New Momentum

Whether it’s the whitish-grey curtain (sky) hanging over our frozen city, the medical issues I’ve been grappling with recently, or the latest work aspirations I’ve thrown into the mix…I’ve been feeling pretty darn reflective and melancholy lately.

I don’t think this is a bad thing. Notice I didn’t say “malaise” or “depressed.” I’m actually oddly excited and enthused on top of everything. Let me provide some context.

I have a blood disorder called Essential Thrombocytosis. If you’re a regular PD reader, you’ve probably noticed a strip or two referencing this. It basically means that my bone marrow produces too many platelets (I liken it to gooey cake batter). Anyway, I was diagnosed with ET in 2009…even ran a story line about it in 2010 (here’s the blog post). My only symptoms were migraines and occasional fatigue, which I thankfully got under control. My lone treatment was a daily baby aspirin to keep my blood thinned.


Unfortunately, my platelet count has been rising, slowly and steadily, over the past 5 years. When the count reaches a certain level, more aggressive medication is recommended. I’ve finally crossed that threshold, and last week I started taking meds to lower the count.

I knew there could be side effects. And dosage experiments. And even a mental slump as the reality of this disease hits home. That’s exactly what happened this week. As far as side effects go, I think I finally have it under control, so that’s a relief. In a few weeks I’ll see if the meds are doing what they’re supposed to.

In the meantime, I’m embarking on some new side work endeavors — which I won’t reveal in case they don’t pan out (c’mon, I’m a little superstitious). As with all new things, this means I’m excited, enthused, nervous, worried, and fearful at once. It also requires a fair amount of research, so throw “consumed” in the mix. It’s amazing I haven’t added a new medicinal cocktail to my regimen:


The reason all this isn’t bad is because I’m starting to feel, well, repurposed.  It’s funny. So much has happened in my professional life this past decade, I kept telling everyone I needed a break. Last year, after the extensive planning of my daughter’s Bat Mitzvah, I told everyone I needed a break. After years of publishing books, doing signings, presenting, and meeting deadlines, I told everyone I needed a break.


This month, after all the dust settled, after some reflecting and talking with colleagues, and looking into the uncharted future, I’ve come to terms with something about myself:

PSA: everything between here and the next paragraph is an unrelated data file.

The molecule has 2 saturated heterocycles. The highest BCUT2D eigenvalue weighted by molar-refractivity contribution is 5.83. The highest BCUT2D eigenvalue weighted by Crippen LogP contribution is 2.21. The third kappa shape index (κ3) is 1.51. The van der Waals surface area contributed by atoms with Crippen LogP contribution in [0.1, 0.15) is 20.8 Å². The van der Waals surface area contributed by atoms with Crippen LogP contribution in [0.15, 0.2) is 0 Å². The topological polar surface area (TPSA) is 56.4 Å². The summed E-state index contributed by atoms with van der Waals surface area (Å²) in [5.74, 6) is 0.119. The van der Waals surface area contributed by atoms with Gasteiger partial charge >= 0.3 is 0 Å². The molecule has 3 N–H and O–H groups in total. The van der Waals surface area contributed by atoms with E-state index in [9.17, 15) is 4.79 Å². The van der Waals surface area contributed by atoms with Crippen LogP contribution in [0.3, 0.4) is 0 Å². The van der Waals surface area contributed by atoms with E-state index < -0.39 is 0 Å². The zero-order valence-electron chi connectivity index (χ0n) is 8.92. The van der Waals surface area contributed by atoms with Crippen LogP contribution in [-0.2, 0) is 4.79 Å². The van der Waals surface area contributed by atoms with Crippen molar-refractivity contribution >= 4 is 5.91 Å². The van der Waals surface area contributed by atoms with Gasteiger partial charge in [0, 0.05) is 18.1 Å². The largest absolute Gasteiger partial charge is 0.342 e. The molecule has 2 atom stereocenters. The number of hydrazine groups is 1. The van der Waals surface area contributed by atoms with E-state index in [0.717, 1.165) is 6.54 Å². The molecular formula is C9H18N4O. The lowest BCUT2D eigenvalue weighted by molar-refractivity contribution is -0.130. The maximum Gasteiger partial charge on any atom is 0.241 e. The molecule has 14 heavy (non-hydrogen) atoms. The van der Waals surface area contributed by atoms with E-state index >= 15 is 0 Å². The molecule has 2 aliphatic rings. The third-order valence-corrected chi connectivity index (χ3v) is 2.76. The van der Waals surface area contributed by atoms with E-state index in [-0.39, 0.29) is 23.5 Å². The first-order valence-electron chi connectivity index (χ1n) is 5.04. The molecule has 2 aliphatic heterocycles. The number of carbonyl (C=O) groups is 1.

I hate inertia.

I like momentum. I like new challenges. I’m even starting to like the excitement of the unknown. I’ve always been ambitious, but I thought once I hit my stride in my field, I’d relax a little. Boy, was I wrong.

What I actually get is bored.

So that is why, dear readers, I’m happy to embrace this period of reflection and even the melancholy wake-up call of a blood disorder. This is why I’m aiming to try new things (alongside planning the next Bat Mitzvah – hey, I didn’t say I was sane). I don’t think it’s an accident that new aspirations have collided with a physical stumbling block. I think things happen for a reason.

So wish me luck. And happy adventures.




In-house editors

Recently, a reader asked me how my family reacts to my strips and their opinion of my work. I get asked this a lot.

Here it is in a nutshell:

I run every strip by my family. My husband helps me select the strongest ideas. He also offers suggestions sometimes.

My kids read them, too. They’ll only offer feedback if there’s something they strongly object to. Also, my younger daughter has a good eye — she’s actually caught quite a few mistakes that have slipped by us.

I try and be sensitive to my children and not write strips that could embarrass them. Some may have slipped through the cracks, but for the most part, I’m hyper-aware. I did NOT write a story line about one of the girls getting her period. I did NOT write any strips about the umpteenth boyfriend (or flavor of the week) my 6th grader has. I sure as hell did NOT write a strip about one of the kids walking into the bedroom while the parents were having sex.

Oh wait, I did. Scratch that.


Overall, my kids are very blase and indifferent about what I do. Once in a while they’ll tell me they really like a strip or (gasp) even laugh out loud. But I’ve been writing PD for almost all of their little lives. They don’t know any better because this is what they’ve grown up with. So they’re used to my work and think I’m totally uncool (remember, 14 and 12 years old).

My husband is rather a good sport. He honestly doesn’t care if I poke fun of Rob, his alter ego. He’s taken a lot of ribbing at work, poor guy, but he has a thicker skin than a rhinoceros. Then again, Rob is usually the straight man in the strip. Maybe the person whose reaction I should worry about is my own.

The only other family member I try to be aware of is my mom. The character, Judy, is based on her, so I’m pretty sensitive to how she comes across. Thankfully, my mom loves me, the character, and the strip (not necessarily in that order), so she doesn’t mind when Judy gets a little brassy.

Overall, my clan has a pretty wicked sense of humor. Thank goodness…otherwise I couldn’t get away with half of what I do.